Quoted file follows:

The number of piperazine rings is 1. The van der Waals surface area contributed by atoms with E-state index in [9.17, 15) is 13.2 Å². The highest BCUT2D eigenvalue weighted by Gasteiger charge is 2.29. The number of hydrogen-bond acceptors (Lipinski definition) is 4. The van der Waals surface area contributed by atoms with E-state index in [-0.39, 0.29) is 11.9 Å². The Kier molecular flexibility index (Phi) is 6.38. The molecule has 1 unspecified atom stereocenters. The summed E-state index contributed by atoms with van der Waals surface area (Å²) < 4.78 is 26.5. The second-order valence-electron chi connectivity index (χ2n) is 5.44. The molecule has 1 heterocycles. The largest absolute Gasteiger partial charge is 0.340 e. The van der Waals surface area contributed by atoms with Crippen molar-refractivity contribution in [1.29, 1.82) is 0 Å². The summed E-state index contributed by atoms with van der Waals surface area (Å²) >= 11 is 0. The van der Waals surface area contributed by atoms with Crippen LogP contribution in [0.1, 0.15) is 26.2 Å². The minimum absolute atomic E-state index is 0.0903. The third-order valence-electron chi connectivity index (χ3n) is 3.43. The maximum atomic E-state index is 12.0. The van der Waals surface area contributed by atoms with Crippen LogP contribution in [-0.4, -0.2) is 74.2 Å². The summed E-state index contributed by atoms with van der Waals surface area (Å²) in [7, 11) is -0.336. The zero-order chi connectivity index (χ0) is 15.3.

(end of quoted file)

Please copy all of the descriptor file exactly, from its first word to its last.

The number of piperazine rings is 1. The van der Waals surface area contributed by atoms with E-state index in [9.17, 15) is 13.2 Å². The highest BCUT2D eigenvalue weighted by Gasteiger charge is 2.29. The number of hydrogen-bond acceptors (Lipinski definition) is 4. The van der Waals surface area contributed by atoms with E-state index in [-0.39, 0.29) is 11.9 Å². The Kier molecular flexibility index (Phi) is 6.38. The molecule has 1 unspecified atom stereocenters. The summed E-state index contributed by atoms with van der Waals surface area (Å²) < 4.78 is 26.5. The second-order valence-electron chi connectivity index (χ2n) is 5.44. The molecule has 1 heterocycles. The largest absolute Gasteiger partial charge is 0.340 e. The van der Waals surface area contributed by atoms with Crippen molar-refractivity contribution in [1.29, 1.82) is 0 Å². The summed E-state index contributed by atoms with van der Waals surface area (Å²) >= 11 is 0. The van der Waals surface area contributed by atoms with Crippen LogP contribution in [0.1, 0.15) is 26.2 Å². The minimum absolute atomic E-state index is 0.0903. The third-order valence-electron chi connectivity index (χ3n) is 3.43. The maximum atomic E-state index is 12.0. The van der Waals surface area contributed by atoms with Crippen LogP contribution in [-0.4, -0.2) is 74.2 Å². The summed E-state index contributed by atoms with van der Waals surface area (Å²) in [7, 11) is -0.336. The zero-order chi connectivity index (χ0) is 15.3.